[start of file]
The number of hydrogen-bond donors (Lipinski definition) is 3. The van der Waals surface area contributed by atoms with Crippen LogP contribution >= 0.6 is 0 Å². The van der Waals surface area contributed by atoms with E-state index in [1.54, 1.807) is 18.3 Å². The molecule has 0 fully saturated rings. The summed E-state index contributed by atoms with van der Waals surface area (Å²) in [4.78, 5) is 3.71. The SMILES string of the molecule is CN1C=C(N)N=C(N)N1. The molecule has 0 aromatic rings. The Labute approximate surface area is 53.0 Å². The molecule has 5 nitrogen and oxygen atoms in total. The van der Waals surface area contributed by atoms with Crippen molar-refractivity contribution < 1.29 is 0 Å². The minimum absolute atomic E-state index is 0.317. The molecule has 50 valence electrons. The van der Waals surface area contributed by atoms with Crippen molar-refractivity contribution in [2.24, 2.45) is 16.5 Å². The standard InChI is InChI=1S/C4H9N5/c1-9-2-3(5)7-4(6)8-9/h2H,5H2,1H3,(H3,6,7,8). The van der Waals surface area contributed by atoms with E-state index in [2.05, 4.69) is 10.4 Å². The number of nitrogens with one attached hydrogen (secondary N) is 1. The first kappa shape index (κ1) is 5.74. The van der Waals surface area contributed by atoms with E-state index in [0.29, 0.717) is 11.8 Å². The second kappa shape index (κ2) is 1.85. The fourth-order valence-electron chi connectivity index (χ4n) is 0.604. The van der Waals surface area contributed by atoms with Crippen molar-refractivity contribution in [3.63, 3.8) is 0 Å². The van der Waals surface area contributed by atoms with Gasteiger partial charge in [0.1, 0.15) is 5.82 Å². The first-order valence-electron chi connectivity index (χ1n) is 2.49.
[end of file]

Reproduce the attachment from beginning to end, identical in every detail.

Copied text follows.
The number of hydrogen-bond donors (Lipinski definition) is 3. The van der Waals surface area contributed by atoms with Crippen LogP contribution >= 0.6 is 0 Å². The van der Waals surface area contributed by atoms with E-state index in [1.54, 1.807) is 18.3 Å². The molecule has 0 fully saturated rings. The summed E-state index contributed by atoms with van der Waals surface area (Å²) in [4.78, 5) is 3.71. The SMILES string of the molecule is CN1C=C(N)N=C(N)N1. The molecule has 0 aromatic rings. The Labute approximate surface area is 53.0 Å². The molecule has 5 nitrogen and oxygen atoms in total. The van der Waals surface area contributed by atoms with Crippen molar-refractivity contribution < 1.29 is 0 Å². The minimum absolute atomic E-state index is 0.317. The molecule has 50 valence electrons. The van der Waals surface area contributed by atoms with Crippen molar-refractivity contribution in [2.24, 2.45) is 16.5 Å². The standard InChI is InChI=1S/C4H9N5/c1-9-2-3(5)7-4(6)8-9/h2H,5H2,1H3,(H3,6,7,8). The van der Waals surface area contributed by atoms with E-state index in [2.05, 4.69) is 10.4 Å². The number of nitrogens with one attached hydrogen (secondary N) is 1. The first kappa shape index (κ1) is 5.74. The van der Waals surface area contributed by atoms with E-state index in [0.29, 0.717) is 11.8 Å². The second kappa shape index (κ2) is 1.85. The fourth-order valence-electron chi connectivity index (χ4n) is 0.604. The van der Waals surface area contributed by atoms with Crippen molar-refractivity contribution in [3.63, 3.8) is 0 Å². The van der Waals surface area contributed by atoms with Gasteiger partial charge in [0.1, 0.15) is 5.82 Å². The first-order valence-electron chi connectivity index (χ1n) is 2.49.